Skip to main content

AAA pushes for standardized names and definitions for driver assistance tech

Now that Advanced Driver Assistance Systems (ADAS) are commonplace, automotive manufacturers should standardize the names and definitions of the various technologies involved, an AAA report recommends.

The American Automobile Association study found that the bewildering array of ADAS marketing names leaves consumers confused about the differences among systems and what the features are supposed to do.

As evidence for the extent of consumer confusion, AAA cites its September 2018 study that found drivers had too much faith in systems such as adaptive cruise control. Two months later, in November 2018, the consumer group reported the disturbing results of another study based on ADAS technology naming.

In its November report, AAA found that 40 percent of consumers believed fully autonomous cars were already available and traveling on U.S. roads. The study mentioned specific concerns with ADAS systems called PilotAssist, ProPILOT, and AutoPilot, which some consumers believed gave vehicles self-driving capability.

AAA continues its active role in advocating for consumers who are barraged with names and claims by car, truck, and SUV brands that tout the safety and convenience of features such as adaptive cruise control, blind spot warning, lane keeping assistance, automatic emergency braking, and rear cross-traffic alerts.

In the full report of its recent study, AAA proposed a list of standardized names and definitions for some of the most common driver assistance tech. For example, AAA listed the three most prevalent ADAS features, which were automatic emergency braking, lane keeping assistance, and adaptive cruise control. Those features were standard equipment on 30.6 percent, 13.9 percent, and 11. 8 percent of 2018 models, respectively.

AAA found 40 unique marketing names for automatic emergency braking, 19 different names for lane keeping assistance, and 20 names for adaptive cruise control.

For those three ADAS features, AAA suggested the following standardized names and definitions.

Forward Automatic Emergency Braking: Detects potential collisions while traveling forward and automatically applies brakes to avoid or lessen the severity of impact.

Lane Keeping Assistance: Controls steering to maintain vehicle within driving lane. May prevent vehicle from departing lane or continually center vehicle.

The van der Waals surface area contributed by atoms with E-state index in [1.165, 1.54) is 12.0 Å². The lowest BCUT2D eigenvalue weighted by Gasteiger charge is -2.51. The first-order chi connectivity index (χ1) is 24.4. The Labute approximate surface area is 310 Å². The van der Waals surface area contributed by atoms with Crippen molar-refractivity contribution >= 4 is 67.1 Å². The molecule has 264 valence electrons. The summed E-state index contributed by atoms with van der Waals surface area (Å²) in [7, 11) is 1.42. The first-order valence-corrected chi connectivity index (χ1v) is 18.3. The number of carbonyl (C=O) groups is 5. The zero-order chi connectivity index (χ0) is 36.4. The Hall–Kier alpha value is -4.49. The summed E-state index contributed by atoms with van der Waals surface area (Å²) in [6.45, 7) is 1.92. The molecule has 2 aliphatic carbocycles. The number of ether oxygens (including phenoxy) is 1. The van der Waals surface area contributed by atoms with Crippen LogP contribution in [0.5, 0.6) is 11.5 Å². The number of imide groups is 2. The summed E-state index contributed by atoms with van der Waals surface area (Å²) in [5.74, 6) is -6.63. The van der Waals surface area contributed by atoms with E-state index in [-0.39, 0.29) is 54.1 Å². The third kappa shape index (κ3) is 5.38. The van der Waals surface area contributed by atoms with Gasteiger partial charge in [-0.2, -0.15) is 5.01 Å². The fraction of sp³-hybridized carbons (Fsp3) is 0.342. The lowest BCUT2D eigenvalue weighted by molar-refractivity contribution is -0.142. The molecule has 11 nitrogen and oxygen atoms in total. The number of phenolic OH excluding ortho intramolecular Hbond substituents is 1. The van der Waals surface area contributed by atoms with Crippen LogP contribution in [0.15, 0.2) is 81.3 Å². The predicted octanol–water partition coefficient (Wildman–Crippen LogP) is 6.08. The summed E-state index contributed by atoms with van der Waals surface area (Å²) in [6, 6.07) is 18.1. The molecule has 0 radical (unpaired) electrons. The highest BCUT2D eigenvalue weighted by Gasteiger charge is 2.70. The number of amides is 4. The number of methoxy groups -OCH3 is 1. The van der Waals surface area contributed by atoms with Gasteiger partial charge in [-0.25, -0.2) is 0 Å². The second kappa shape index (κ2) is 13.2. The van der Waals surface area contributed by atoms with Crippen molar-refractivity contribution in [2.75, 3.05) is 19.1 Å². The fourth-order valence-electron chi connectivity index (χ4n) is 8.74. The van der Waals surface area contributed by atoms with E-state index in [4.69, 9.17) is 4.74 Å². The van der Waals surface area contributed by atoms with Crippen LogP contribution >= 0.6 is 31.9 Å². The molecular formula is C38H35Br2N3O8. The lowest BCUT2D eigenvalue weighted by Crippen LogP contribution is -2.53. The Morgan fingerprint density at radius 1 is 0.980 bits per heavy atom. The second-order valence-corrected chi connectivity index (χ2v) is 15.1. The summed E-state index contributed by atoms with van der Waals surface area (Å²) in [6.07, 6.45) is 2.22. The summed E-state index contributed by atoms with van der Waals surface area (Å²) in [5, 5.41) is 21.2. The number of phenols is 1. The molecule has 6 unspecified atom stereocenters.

Adaptive Cruise Control: Controls acceleration and/or braking to maintain a prescribed distance between it and a vehicle in front. May be able to come to a stop and continue.

The full AAA report includes suggested standardized names and definitions for a wide range of ADAS features. While the AAA suggestions have no legislative or regulatory imperative, the point that such standardization could improve road safety when consumers have accurate and realistic expectations of driver assistance features is well-taken.

Editors' Recommendations

Bruce Brown
Digital Trends Contributing Editor Bruce Brown is a member of the Smart Homes and Commerce teams. Bruce uses smart devices…
Tesla Autopilot vs. full self-driving: What’s the difference?
A Telsa Model 3 drives along a road.

It's no longer the only company with self-driving cars on the road, but Tesla was one of the first brands to make this innovative functionality available to the public. Thanks to an array of cameras, sensors, and AI technology, most Telsa vehicles are capable of driving themselves to some degree. However, this doesn't mean drivers can take a nap behind the wheel. In fact, none can be used without driver supervision -- and there are some serious limitations to the tech.

Tesla currently offers features known as Tesla Autopilot and Full Self-Driving. But what's the difference between the two? And is one more reliable than the other? Here's everything you need to know about Tesla's Autopilot and Full Self-Driving technology.
Tesla Autopilot

Read more
2025 Chevrolet Bolt: rumored price, release date, design, and more
A Chevy Volt parked on the beach.

It looks like the Bolt isn't dead after all. Only a few months after Chevrolet announced that it would be killing the Bolt EV, the company reversed course and said that the Bolt will live on. And, finally, we have a few more details about what will likely remain one of the cheapest EVs in its next iteration.

That's not to say it'll ever be the same again, though. On the contrary, Chevrolet says that it'll be releasing a new-and-improved second generation of the Bolt that'll be built on General Motors' Ultium platform. In other words, it might end up being a whole lot better than the already great-value current-generation Bolt -- which will be super helpful in helping make for higher-quality cheap EVs.

Read more
The 4 best pressure washers for cars in 2024
A man washes his truck with the Westinghouse ePX3100v Electric Pressure Washer.

Whether you do your driving with an off-road vehicle, one of the most impressive EVs on the road, or anything in between, the driving experience can be made all the better by knowing you look good doing so. Keeping your vehicle clean isn’t always the easiest chore, nor is it something everyone likes to do. You can make shorter work of it with a pressure washer, and with warmer weather around the corner we decided to round up the best pressure washers for cars in 2024.
The best pressure washers for cars in 2024

Buy the

Read more